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Americans: The Social Landscape From 1940 until 2006 Hardcover – March 1, 2007

4.0 out of 5 stars 1 customer review

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Product Details

  • Hardcover: 200 pages
  • Publisher: Damiani; Bilingual edition (March 1, 2007)
  • Language: English
  • ISBN-10: 8889431687
  • ISBN-13: 978-8889431689
  • Product Dimensions: 11.4 x 9.8 x 0.9 inches
  • Shipping Weight: 4.1 pounds
  • Average Customer Review: 4.0 out of 5 stars  See all reviews (1 customer review)
  • Amazon Best Sellers Rank: #1,501,251 in Books (See Top 100 in Books)

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Format: Hardcover
The first thing that struck about this book was the amazing print quality. As far as I can tell the screen used is 250 to 300dpi (maybe higher!) and it was produced at the publisher's plant in Bologna. On page sixty-two there is a wonderful photo by Bruce Davidson of a laughing woman sitting in an apartment, the camera captures her and also looks out of the window so you can see the street scene below where it's possible to read the street signs and ads on a shop.

The thirteen photographers featured get ten images each (though the exhibition had 173) I think it would be fair to say that with just this small number their style and point-of-view clearly comes across. Interestingly the viewer's point-of-view will come into play as the pages are turned. The last two photographers, Ed Templeton and Ryan McGinley don't do anything for me. I find their photos far too subjective and in the case of McGinley the color work seems not much better than snaps but I can appreciate that their coverage of youth culture probably resonates with that market so their inclusion in a book of American photographers looking at the social landscape is justified.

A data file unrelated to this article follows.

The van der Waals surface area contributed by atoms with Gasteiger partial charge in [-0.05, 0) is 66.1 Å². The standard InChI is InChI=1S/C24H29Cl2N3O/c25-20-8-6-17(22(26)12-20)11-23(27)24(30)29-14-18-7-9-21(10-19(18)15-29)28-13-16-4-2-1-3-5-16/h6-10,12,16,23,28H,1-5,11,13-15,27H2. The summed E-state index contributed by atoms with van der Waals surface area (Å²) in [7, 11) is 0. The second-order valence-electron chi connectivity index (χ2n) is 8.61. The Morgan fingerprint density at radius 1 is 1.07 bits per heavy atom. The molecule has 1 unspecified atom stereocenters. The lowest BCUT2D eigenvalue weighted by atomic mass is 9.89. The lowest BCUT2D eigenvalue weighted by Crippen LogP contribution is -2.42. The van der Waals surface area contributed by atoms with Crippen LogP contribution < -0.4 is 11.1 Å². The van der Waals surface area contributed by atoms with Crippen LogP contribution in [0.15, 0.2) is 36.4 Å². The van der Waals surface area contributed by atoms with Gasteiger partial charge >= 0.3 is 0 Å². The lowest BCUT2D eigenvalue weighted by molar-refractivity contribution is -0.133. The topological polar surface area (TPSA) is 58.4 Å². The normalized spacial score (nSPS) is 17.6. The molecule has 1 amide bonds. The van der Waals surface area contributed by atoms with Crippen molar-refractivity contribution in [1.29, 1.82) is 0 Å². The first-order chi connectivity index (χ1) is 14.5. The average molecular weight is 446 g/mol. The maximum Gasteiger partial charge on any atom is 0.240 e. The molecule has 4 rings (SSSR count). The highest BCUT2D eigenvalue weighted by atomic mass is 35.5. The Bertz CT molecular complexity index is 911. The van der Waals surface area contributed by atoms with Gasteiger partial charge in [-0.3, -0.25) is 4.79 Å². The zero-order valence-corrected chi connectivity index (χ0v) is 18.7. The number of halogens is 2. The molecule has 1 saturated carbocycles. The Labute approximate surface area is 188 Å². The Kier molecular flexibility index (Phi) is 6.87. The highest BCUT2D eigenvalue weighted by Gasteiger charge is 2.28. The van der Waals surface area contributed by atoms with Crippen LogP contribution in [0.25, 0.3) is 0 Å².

Though there are only ten photos to sum up each contributor I thought the choice was interesting. Robert Frank has two from 1951 predating his 'The Americans' book, Gordon Parks brilliant American Gothic is here but also a 1970 shot of Eldridge Cleaver. Those from Diane Arbus are well known and Richard Avedon's contribution are from his book 'In the American West'.

Despite the stunning print quality there are some annoying editorial flaws (very typical of exhibition catalogs) in the text.
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